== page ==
Happily, for individuals residing in areas that are clothes dryer than a popcorn fart, a group from the University of Akron have actually devised a way to spin nanoscale fibers that will supply a big upgrade over the conventional fog internet in use today.They utilized electrospun polymers– a technique which enabled them to create nanoscale fibers. These are twisted around fragments of broadened graphite, like spaghetti around meatballs. The fibers supply a large area for droplets to condense onto, and the graphite encourages the water to drip out of the material when it is squeezed or heated.According to the team’s leader, Shing-Chung Josh Wong, fog nets used these new nanoscale fibers could harvest as much as 180 liters of water per square meter of material released, every day. Fog webs made using plastic and other standard materials? They’re fortunate to snag 30 liters of water during the same amount of time with the same square video footage of material released. Exactly what’s more, there may not be any need for fog. According to Wong, to use the group’s new vapor collection hardware, the equipment

would just have to be 10 ° Celcius cooler than the air around it– something that’s quickly attainable through making use of a little refrigeration tech and rechargeable batteries.< a href=""> Watch this coagulant make filthy water drinkable PolyGlu is used by aid employees to force pollutants in water to settle at the bottom of a container, making the water much safer for drinking in locations where water is limited or contaminated

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endangered by environment change, even as SoCal’s cycle of long droughts and devastating, downpours gets more severe thanks to climate modification.< a href=""> This photography package will assist you take much better images Anybody can trigger the shutter on a cam, however calling that device to simply the ideal settings for a picture-perfect shot takes skill. Whether you wish to take better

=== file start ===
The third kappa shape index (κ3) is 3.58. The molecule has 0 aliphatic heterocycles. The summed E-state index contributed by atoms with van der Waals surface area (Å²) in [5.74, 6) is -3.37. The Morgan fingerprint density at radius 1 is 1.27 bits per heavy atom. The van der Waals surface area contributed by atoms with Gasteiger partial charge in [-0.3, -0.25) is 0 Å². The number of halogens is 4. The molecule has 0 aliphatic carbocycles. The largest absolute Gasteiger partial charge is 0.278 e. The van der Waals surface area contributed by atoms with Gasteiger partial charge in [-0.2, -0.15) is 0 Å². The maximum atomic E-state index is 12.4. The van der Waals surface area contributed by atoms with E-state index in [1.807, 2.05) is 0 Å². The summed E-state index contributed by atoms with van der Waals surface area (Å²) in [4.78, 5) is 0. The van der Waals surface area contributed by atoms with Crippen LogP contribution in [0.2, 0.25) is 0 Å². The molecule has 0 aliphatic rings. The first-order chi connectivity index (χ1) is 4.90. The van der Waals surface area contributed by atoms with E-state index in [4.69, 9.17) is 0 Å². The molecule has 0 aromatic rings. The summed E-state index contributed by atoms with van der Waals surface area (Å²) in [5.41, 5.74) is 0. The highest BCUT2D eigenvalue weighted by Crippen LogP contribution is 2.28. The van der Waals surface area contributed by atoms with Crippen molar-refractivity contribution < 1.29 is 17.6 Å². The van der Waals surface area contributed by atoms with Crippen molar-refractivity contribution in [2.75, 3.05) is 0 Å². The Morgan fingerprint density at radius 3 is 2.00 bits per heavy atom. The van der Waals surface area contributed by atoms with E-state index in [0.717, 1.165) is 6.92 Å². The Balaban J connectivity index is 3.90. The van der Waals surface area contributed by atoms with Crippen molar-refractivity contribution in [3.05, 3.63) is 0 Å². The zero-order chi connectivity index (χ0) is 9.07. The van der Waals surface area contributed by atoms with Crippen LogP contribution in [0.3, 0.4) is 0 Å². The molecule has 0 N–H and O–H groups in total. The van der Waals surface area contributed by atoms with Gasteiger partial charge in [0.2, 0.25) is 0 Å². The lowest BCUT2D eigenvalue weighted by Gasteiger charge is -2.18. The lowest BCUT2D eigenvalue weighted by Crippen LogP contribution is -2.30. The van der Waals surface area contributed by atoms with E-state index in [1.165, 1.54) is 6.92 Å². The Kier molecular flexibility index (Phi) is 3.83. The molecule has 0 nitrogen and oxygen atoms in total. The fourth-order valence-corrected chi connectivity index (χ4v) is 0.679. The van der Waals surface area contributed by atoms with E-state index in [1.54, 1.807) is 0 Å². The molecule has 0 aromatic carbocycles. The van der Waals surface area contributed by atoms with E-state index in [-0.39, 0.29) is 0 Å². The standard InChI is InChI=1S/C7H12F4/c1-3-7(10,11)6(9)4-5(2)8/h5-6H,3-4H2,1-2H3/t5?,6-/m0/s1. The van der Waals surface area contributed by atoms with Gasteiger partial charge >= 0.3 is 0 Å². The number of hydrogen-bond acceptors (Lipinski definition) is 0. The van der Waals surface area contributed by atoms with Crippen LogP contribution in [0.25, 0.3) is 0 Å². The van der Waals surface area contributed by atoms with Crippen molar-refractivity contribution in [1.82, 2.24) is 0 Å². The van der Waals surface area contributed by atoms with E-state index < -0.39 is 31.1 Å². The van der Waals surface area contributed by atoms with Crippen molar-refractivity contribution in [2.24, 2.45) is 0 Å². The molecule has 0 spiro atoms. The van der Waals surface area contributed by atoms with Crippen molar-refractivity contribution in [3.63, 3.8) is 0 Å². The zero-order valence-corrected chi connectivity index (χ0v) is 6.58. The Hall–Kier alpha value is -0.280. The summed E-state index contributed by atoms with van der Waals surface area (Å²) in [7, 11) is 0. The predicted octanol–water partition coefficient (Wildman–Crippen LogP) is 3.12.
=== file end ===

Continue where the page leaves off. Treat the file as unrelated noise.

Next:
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US threatens raising tariffs to 25% on $200 billion of Chinese goods

(CNN)The Trump administration is considering increasing the rate of proposed tariffs to 25% on an additional $200 billion worth of goods from China.

Talks between the world’s two largest economies are at an impasse in the trade spat, with both sides continuing to threaten new tariffs.
The United States has already slapped 25% tariffs on Chinese goods worth $34 billion to punish Beijing for what it says are its unfair trade practices, such as forcing American companies to hand over valuable technology. China immediately responded withequal measures.
    In the latest step, President Donald Trump has directed US Trade Representative Robert Lighthizer to consider increasing the proposed tariff level on fruit and vegetables, handbags, refrigerators, and more. The trade office has extended its previous deadline of Aug. 30 to allow the public more time to comment on the new plan. Those comments are now due on Sept. 5.
    “The increase in the possible rate of the additional duty is intended to provide the administration with additional options to encourage China to change its harmful policies and behavior and adopt policies that will lead to fairer markets and prosperity for all of our citizens,” Lighthizer said in a statement.
    The Information Technology Industry Council, which represents major IT users like Google, Facebook and Microsoft (MSFT), immediately called the move by the administration “irresponsible, counterproductive,” and said it would “only do more harm to Americans across the country.”
    “American consumers and businesses are now feeling the pinch of increased costs,” said Jose Castaneda, a spokesman for the council, in a statement. “Instead of escalating this trade war, the president should have serious negotiations with the Chinese to create lasting change.”